Resident Ron Banville was doing what he loves – taking photos at the Salmon Arm wharf, when he witnessed a dog end up in icy peril.
The big black lab was at the boat launch on March 6, running through the middle of the channel, he said.
When the frolicking canine got closer to the shore, he jumped on a ball that had been frozen in the ice for a while. As he landed, he plunged through the thin ice.
Banville thought the dog was going to be able to get out all right with his long legs and strong claws, but he quickly began to whine and cry.
Banville shouted at the owner who was on the other side.
“The next think you know, there were about 20 people there,” he said.
Banville and two other people went in to rescue the frightened creature. Banville said he grabbed a two-by-six and began beating up the ice so they would be able to walk in through the water.
He estimated the dog was about 15 feet offshore and the water was about eight feet deep.
“The dog panicked; he didn’t know what was going on.”
He was hanging on to the shelf of ice, so the rescuers dragged him off towards shore by the hair.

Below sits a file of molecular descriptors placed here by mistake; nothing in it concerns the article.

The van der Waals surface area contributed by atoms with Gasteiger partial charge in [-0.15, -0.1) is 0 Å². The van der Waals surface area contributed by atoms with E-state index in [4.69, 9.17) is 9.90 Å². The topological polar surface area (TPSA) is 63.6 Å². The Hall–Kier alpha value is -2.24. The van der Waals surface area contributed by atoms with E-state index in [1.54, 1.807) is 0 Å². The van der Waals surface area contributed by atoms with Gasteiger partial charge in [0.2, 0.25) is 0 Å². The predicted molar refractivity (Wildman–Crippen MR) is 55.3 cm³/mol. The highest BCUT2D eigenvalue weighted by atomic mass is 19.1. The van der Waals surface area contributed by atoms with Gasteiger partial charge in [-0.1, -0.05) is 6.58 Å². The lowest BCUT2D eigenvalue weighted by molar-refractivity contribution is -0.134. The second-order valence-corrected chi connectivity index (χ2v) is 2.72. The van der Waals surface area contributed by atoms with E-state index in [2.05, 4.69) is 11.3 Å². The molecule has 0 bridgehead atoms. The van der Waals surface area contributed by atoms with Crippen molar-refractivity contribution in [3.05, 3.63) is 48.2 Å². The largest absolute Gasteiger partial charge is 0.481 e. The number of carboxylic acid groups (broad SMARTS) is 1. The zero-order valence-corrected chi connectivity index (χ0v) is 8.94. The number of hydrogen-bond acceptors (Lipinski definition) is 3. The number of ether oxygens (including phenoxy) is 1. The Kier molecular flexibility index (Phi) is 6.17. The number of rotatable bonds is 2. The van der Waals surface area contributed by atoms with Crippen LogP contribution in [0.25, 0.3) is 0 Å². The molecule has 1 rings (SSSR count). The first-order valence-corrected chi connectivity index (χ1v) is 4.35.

When the rescuers were successful, Banville said a big roar of applause erupted from all the people watching.
The owner was so grateful she wanted to give them flowers, he said.
Banville managed to grab the ball, so it was a particularly happy ending.
“I gave the dog the ball he risked his life for.”
Banville takes the opportunity to issue a warning to people walking near the wharf – and not just about ice.
“It shows why keeping your dog on the leash is important. That was the problem with the whole situation. All around that whole bay is pretty dangerous right now,” he said.
He explained that along with thin ice, near the wharf the mud is almost like quicksand.
“You can sink down six or eight inches in a matter of seconds,” Banville warned. “I’ve seen a lot of people get stuck in the mud there.”
He saw a young girl about five years old get immobilized in it not long ago.
He said her mother went in to try to get her out but by then the woman had sunk in about six inches.
She finally got the little girl out, but the child’s boots came off.
“It was an issue; they won’t do that again.”
As for the dog rescue, Banville was asked how the water was.
“It was a cold ride home,” he declared.